Entropy and Gibbs Free Energy

This quiz is based on the concepts in AP Chemistry Enduring understanding: "Chemical or physical processes are driven by a decrease in enthalpy or an increase in entropy or both." It also covers Enduring understanding: "The equilibrium constant is related to temperature and the difference in Gibbs free energy between reactants and products."

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Which of the following would most likely lead to a spontaneous reaction.

A low positive enthalpy.

A high negative enthalpy.

A high positive enthalpy.

A low negative enthalpy.

Your enthalpy is high and negative but your entropy is also negative. What type of temperature would you want to get a spontaneous reaction?



Moderately high

Extremely high

Your enthalpy is +20 and your entropy is +5. Which temperature will give a spontaneous reaction?





A spontaneous reaction is more profitable to a company.



What line segment represents only the solid-state?






A reaction, A⇆B, has a ΔH of -100 kJ/mol and a ΔS of -300 J/mol.K. Around what temperature will a 1:1 mixture of A and B be at equilibrium (i.e. ΔG = 0)?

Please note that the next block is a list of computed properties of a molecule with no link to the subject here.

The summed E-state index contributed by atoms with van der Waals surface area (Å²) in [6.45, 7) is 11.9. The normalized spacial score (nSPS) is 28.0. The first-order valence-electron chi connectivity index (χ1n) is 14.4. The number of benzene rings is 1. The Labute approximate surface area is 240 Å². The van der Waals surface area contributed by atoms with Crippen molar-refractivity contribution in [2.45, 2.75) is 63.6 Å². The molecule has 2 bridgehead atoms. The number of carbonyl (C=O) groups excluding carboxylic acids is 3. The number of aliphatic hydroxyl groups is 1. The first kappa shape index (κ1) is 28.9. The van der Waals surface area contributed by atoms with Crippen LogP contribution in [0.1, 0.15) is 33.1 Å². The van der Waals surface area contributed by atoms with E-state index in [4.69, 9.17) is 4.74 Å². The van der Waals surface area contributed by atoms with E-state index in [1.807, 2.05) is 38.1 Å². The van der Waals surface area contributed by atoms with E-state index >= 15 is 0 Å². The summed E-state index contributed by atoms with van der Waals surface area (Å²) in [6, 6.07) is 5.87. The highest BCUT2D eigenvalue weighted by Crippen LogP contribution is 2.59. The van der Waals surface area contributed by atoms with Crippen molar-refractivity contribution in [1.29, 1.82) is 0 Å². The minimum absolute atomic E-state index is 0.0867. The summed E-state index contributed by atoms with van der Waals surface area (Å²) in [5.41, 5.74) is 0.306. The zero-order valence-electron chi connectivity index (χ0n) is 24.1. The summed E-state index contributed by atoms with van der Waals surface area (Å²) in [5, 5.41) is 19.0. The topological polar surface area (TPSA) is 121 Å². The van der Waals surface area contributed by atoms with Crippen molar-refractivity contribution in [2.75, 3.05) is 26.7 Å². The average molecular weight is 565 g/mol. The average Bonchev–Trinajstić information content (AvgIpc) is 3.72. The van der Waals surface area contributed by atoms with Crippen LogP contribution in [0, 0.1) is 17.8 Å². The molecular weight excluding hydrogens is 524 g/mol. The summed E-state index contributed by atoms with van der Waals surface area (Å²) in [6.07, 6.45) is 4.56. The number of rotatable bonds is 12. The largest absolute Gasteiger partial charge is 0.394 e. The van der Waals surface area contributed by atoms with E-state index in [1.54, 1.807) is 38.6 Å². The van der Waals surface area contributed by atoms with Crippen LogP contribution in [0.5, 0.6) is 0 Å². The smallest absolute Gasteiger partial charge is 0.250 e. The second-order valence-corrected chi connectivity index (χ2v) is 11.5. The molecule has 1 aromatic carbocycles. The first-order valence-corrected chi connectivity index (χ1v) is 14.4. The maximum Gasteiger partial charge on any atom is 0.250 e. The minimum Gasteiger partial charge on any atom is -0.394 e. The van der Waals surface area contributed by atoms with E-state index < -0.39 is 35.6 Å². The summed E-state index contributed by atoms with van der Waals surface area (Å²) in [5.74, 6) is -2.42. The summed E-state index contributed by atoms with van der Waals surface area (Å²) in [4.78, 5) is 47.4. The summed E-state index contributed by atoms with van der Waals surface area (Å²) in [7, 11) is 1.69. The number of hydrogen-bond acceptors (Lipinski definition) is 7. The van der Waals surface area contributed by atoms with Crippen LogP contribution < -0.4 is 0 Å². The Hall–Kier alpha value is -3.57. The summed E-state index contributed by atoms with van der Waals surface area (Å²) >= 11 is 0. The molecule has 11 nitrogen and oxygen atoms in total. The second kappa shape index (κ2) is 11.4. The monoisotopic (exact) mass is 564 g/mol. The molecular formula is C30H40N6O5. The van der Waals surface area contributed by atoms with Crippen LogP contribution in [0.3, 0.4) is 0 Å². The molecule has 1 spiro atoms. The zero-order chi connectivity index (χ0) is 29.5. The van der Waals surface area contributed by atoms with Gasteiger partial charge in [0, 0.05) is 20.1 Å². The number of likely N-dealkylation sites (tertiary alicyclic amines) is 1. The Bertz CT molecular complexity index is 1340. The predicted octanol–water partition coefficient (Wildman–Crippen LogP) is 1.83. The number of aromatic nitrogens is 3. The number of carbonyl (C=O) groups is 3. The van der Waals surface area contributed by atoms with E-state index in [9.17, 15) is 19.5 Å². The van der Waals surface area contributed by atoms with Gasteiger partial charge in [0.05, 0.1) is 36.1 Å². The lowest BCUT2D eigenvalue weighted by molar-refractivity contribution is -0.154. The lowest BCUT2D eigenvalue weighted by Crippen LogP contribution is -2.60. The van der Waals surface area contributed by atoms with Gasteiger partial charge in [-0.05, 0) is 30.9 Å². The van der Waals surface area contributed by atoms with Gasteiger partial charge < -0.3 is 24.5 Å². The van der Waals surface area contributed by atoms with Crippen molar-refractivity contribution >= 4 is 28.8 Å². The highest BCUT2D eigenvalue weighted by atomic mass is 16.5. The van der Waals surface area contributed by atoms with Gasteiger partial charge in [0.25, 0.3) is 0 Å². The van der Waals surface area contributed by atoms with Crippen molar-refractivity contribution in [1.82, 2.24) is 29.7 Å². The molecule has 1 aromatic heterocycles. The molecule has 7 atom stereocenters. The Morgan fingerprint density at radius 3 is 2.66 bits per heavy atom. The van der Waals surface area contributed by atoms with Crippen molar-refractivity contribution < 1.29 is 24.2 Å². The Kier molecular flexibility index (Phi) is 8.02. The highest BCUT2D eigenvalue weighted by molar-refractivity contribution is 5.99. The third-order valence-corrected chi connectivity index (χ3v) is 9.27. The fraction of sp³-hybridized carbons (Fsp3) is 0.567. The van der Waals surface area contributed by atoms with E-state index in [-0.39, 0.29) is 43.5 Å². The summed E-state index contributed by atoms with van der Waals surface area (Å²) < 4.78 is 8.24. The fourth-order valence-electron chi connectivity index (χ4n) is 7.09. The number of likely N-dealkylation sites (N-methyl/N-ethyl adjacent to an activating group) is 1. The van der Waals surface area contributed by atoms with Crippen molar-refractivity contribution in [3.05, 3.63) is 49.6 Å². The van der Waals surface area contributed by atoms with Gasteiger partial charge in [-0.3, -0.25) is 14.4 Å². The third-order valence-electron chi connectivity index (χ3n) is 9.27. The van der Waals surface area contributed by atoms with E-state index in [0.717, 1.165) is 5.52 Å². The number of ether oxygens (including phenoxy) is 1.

0 degrees C

60 degrees C

120 degrees C

260 degrees C

What can be deduced about the ΔG of a reaction if the equilibrium constant K is greater than 1?

If K>1, then ΔG must be equal to K

If K>1, then ΔG must be negative

If K>1, then ΔG must be positive

There is no relationship between K and ΔG

A reaction has a ΔH of -100 kJ/mol and a ΔS of +100 J/mol.K. However, no reaction can be observed to be taking place. This is most likely because:

The enthalpy of the reaction is negative, preventing it from occurring.

The entropy of the reaction is positive, preventing it from occurring.

The entropy and enthalpy cancel each other out, preventing the reaction from occurring.

The reaction is thermodynamically favored but is prevented from occurring by a very high activation energy.

Quiz/Test Summary
Title: Entropy and Gibbs Free Energy
Questions: 8
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